What is the best material for a roof?


Whether you are considering repairing your roof or replacing your entire roof, there are a few things to consider before deciding which material to use. Ventilation is important when considering how a building keeps cool, the most common thing that comes to mind is air conditioning. But the first real line of defense against the heat is a building’s roof. And a hot day in the life of a good roof should include releasing — not storing and absorbing — the sun’s rays.

Here’s what you should consider first:

How heavy is this material and does it require special framing?
Does the material you want to use meet the fire codes in your local area?
Are there special installation and maintenance issues to consider before installing?
What’s the lifespan, warranty, and cost for this product?
How much will the roof quote cost me and are there hidden fees?

Asphalt Shingles

Asphalt shingles are the most common residential roofing material used in the United States. They’re popular because they are economical and easy to install. Asphalt shingles can be reinforced with fiberglass or organic materials (cellulose) without changing the appearance of the shingle.

Pros: Asphalt is available in a variety of colors, is widely available and is inexpensive.

Cons: Asphalt has a shorter life span than other roofing materials, doesn’t provide the insulation other materials offer, and the quality varies.

Clay and Concrete Tiles

Clay and concrete tiles can be a beautiful way add texture and elegance to a roof. Genuine flat, ribbed or scalloped clay tiles are extremely durable but also very heavy, and must be installed by a professional. Clay and concrete tiles are not a DIY project. Concrete tiles are versatile and are less expensive than genuine clay, but also are super heavy.

Pros: Clay and concrete tiles are long-lasting and non-combustible, and concrete tiles are energy efficient as they can help keep your home insulated during winter months.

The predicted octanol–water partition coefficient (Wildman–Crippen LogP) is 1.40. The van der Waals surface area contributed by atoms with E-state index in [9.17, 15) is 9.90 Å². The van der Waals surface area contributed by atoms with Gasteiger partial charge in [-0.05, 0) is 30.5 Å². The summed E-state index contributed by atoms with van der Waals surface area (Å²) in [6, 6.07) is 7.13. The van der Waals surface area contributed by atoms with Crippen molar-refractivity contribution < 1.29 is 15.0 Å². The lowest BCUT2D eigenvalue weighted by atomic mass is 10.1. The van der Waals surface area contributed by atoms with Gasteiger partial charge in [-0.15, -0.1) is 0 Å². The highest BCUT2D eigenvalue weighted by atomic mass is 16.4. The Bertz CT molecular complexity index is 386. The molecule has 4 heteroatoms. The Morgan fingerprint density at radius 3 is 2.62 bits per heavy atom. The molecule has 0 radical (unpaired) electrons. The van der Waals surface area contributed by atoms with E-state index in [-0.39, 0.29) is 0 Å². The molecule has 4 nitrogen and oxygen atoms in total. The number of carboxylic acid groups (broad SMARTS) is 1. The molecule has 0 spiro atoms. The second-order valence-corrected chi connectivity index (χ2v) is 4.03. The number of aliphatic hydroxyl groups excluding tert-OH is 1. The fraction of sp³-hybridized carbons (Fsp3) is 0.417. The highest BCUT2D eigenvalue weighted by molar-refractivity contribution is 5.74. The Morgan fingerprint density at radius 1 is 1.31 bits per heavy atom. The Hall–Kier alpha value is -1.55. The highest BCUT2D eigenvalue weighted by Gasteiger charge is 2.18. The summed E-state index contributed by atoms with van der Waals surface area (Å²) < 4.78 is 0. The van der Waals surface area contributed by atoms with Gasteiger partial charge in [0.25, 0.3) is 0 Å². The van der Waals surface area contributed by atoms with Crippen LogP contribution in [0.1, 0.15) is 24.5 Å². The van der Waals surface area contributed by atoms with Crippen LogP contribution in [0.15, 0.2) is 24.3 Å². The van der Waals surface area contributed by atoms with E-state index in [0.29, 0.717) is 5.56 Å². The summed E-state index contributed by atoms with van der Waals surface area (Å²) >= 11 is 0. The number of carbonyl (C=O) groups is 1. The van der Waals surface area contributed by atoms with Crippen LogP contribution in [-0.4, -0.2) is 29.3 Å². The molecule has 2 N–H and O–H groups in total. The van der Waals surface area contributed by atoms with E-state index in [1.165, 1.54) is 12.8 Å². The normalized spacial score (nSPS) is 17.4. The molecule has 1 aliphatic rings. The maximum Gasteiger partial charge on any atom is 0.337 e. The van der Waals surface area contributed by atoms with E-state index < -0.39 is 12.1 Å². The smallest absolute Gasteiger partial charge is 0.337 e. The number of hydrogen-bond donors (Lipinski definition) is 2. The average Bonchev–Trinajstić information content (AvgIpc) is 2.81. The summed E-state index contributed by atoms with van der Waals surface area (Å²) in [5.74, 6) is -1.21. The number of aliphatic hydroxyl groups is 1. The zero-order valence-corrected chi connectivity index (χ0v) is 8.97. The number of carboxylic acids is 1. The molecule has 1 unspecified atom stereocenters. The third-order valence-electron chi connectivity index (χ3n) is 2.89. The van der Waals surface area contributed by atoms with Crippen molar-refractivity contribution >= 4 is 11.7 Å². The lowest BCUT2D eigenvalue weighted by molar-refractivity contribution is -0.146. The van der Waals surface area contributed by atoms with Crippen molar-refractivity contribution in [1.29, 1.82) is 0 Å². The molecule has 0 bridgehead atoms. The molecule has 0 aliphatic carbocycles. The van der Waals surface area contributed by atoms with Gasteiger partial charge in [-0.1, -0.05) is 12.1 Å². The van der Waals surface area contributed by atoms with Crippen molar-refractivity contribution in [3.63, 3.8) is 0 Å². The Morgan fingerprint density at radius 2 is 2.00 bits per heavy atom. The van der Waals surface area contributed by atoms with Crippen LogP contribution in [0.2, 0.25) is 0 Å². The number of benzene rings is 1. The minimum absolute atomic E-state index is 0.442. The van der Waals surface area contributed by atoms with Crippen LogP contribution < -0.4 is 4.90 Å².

Cons: Clay and concrete tiles are expensive, heavy and usually require additional framing.

Metal Roofing

Metal roofs are resistant to extreme weather conditions and can be some of the most long lasting roofs. Metal roofing is available in two types, panels and shingles, metal roofs come in aluminum, copper, stainless steel and zinc.

Metal roofs are often sleek, lightweight, long-lasting and recyclable, and for someone who is interesting in rainwater harvesting are a good option.
Pros: Metal roofing is durable, lasts longer than asphalt or wood, and offers high solar reflectance.

Cons: Metal roofing is a more expensive option than asphalt roofing.


Slate is another beautiful more expensive option for a roof. A slate roof provides lots of beauty and a distinctive elegant appearance. Color options for slate include shades of black, green, grey, red and purple.

Pros: Slate is very durable, fire-resistant and a sustainable roof that can be recycled.

Cons: Slate is heavy, very expensive, and does require extra framing and professional installation. The quality can vary with imported slate.

Wood Shingles

Wood shingles have been around for hundreds of years. Many people are drawn to the look of wood shingles and shakes and how they weather to an attractive shade of gray. Wood shakes are handmade and rougher-looking than wood shingles, which are usually cut by machine.

If you live in a fire-prone area, look for Class A fire-rated wood roofing products that include shingles treated with a fire-resistant coating.

Pros: Wood shingles can offer a natural rustic look. They are also natural products made from cedar, redwood and southern pine.

Cons: Fire codes in some areas prohibit use. Wood shingles can be a concern in wet climates, and can mold, split or rot. Not so practical for any home in this time and age.

No matter which material you decide to you, do all of your research first and pick the best option for you and your family. All of the above roofing materials have pros and cons. Not one is perfect.



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